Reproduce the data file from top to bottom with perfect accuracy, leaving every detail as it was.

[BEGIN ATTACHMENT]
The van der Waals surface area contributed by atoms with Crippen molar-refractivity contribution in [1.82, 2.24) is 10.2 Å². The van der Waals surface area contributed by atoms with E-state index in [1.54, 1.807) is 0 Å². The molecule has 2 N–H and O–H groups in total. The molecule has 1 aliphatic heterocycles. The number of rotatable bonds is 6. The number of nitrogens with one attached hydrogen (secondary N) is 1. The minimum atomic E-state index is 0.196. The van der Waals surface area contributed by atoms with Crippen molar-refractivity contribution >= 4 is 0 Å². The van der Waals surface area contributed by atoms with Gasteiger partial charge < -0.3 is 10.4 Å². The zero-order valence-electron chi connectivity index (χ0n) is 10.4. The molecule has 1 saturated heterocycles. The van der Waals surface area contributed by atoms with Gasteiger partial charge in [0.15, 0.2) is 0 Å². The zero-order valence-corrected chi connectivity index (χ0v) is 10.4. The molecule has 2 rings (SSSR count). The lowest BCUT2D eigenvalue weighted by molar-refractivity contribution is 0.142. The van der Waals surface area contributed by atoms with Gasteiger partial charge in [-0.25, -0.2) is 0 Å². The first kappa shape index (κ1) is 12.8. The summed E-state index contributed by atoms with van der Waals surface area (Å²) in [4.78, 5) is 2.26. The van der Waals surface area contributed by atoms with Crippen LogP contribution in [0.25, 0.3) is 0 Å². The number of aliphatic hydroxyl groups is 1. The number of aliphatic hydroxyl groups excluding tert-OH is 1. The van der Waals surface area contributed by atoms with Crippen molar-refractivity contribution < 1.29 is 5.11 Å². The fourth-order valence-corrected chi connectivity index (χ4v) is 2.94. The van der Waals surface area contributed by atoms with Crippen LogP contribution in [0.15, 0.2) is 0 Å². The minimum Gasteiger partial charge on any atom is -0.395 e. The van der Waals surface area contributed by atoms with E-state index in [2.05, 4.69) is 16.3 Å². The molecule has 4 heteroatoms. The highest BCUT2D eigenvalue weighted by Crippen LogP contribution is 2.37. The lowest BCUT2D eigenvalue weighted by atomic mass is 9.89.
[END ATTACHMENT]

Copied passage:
The van der Waals surface area contributed by atoms with Crippen molar-refractivity contribution in [1.82, 2.24) is 10.2 Å². The van der Waals surface area contributed by atoms with E-state index in [1.54, 1.807) is 0 Å². The molecule has 2 N–H and O–H groups in total. The molecule has 1 aliphatic heterocycles. The number of rotatable bonds is 6. The number of nitrogens with one attached hydrogen (secondary N) is 1. The minimum atomic E-state index is 0.196. The van der Waals surface area contributed by atoms with Crippen molar-refractivity contribution >= 4 is 0 Å². The van der Waals surface area contributed by atoms with Gasteiger partial charge < -0.3 is 10.4 Å². The zero-order valence-electron chi connectivity index (χ0n) is 10.4. The molecule has 1 saturated heterocycles. The van der Waals surface area contributed by atoms with Gasteiger partial charge in [0.15, 0.2) is 0 Å². The zero-order valence-corrected chi connectivity index (χ0v) is 10.4. The molecule has 2 rings (SSSR count). The lowest BCUT2D eigenvalue weighted by molar-refractivity contribution is 0.142. The van der Waals surface area contributed by atoms with Gasteiger partial charge in [-0.25, -0.2) is 0 Å². The first kappa shape index (κ1) is 12.8. The summed E-state index contributed by atoms with van der Waals surface area (Å²) in [4.78, 5) is 2.26. The van der Waals surface area contributed by atoms with Crippen LogP contribution in [0.25, 0.3) is 0 Å². The number of aliphatic hydroxyl groups is 1. The number of aliphatic hydroxyl groups excluding tert-OH is 1. The van der Waals surface area contributed by atoms with Crippen molar-refractivity contribution < 1.29 is 5.11 Å². The fourth-order valence-corrected chi connectivity index (χ4v) is 2.94. The van der Waals surface area contributed by atoms with Crippen LogP contribution in [0.15, 0.2) is 0 Å². The minimum Gasteiger partial charge on any atom is -0.395 e. The van der Waals surface area contributed by atoms with E-state index in [2.05, 4.69) is 16.3 Å². The molecule has 4 heteroatoms. The highest BCUT2D eigenvalue weighted by Crippen LogP contribution is 2.37. The lowest BCUT2D eigenvalue weighted by atomic mass is 9.89.